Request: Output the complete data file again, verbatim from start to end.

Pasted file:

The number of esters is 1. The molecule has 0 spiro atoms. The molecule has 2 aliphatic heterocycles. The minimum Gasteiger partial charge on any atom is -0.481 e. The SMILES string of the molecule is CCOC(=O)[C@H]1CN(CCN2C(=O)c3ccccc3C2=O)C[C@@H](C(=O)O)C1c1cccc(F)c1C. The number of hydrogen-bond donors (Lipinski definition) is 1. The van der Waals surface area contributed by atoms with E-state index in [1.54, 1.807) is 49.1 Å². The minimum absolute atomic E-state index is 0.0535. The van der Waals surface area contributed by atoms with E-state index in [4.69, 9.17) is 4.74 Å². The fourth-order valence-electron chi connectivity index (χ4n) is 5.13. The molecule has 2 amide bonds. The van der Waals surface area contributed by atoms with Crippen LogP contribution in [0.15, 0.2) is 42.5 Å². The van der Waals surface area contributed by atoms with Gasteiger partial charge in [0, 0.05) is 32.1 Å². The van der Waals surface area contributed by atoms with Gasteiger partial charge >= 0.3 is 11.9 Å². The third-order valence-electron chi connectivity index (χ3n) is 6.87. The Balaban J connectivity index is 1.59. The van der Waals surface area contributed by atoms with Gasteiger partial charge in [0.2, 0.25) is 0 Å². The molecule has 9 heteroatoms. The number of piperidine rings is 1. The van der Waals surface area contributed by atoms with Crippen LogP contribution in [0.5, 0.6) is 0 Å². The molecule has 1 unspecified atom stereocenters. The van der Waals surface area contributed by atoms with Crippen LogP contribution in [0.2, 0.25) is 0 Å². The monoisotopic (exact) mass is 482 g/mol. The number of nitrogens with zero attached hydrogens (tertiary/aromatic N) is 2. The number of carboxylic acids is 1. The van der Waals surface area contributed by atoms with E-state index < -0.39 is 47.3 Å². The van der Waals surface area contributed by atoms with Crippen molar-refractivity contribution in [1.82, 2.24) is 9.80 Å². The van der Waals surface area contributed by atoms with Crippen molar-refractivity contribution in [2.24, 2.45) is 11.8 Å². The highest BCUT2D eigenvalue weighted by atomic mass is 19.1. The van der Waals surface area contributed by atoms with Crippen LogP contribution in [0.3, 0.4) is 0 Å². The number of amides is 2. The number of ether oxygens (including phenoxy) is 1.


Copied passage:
The number of esters is 1. The molecule has 0 spiro atoms. The molecule has 2 aliphatic heterocycles. The minimum Gasteiger partial charge on any atom is -0.481 e. The SMILES string of the molecule is CCOC(=O)[C@H]1CN(CCN2C(=O)c3ccccc3C2=O)C[C@@H](C(=O)O)C1c1cccc(F)c1C. The number of hydrogen-bond donors (Lipinski definition) is 1. The van der Waals surface area contributed by atoms with E-state index in [1.54, 1.807) is 49.1 Å². The minimum absolute atomic E-state index is 0.0535. The van der Waals surface area contributed by atoms with E-state index in [4.69, 9.17) is 4.74 Å². The fourth-order valence-electron chi connectivity index (χ4n) is 5.13. The molecule has 2 amide bonds. The van der Waals surface area contributed by atoms with Crippen LogP contribution in [0.15, 0.2) is 42.5 Å². The van der Waals surface area contributed by atoms with Gasteiger partial charge in [0, 0.05) is 32.1 Å². The van der Waals surface area contributed by atoms with Gasteiger partial charge >= 0.3 is 11.9 Å². The third-order valence-electron chi connectivity index (χ3n) is 6.87. The Balaban J connectivity index is 1.59. The van der Waals surface area contributed by atoms with Gasteiger partial charge in [0.2, 0.25) is 0 Å². The molecule has 9 heteroatoms. The number of piperidine rings is 1. The van der Waals surface area contributed by atoms with Crippen LogP contribution in [0.5, 0.6) is 0 Å². The molecule has 1 unspecified atom stereocenters. The van der Waals surface area contributed by atoms with Crippen LogP contribution in [0.2, 0.25) is 0 Å². The monoisotopic (exact) mass is 482 g/mol. The number of nitrogens with zero attached hydrogens (tertiary/aromatic N) is 2. The number of carboxylic acids is 1. The van der Waals surface area contributed by atoms with E-state index < -0.39 is 47.3 Å². The van der Waals surface area contributed by atoms with Crippen molar-refractivity contribution in [1.82, 2.24) is 9.80 Å². The van der Waals surface area contributed by atoms with Crippen molar-refractivity contribution in [2.24, 2.45) is 11.8 Å². The highest BCUT2D eigenvalue weighted by atomic mass is 19.1. The van der Waals surface area contributed by atoms with Crippen LogP contribution in [0.3, 0.4) is 0 Å². The number of amides is 2. The number of ether oxygens (including phenoxy) is 1.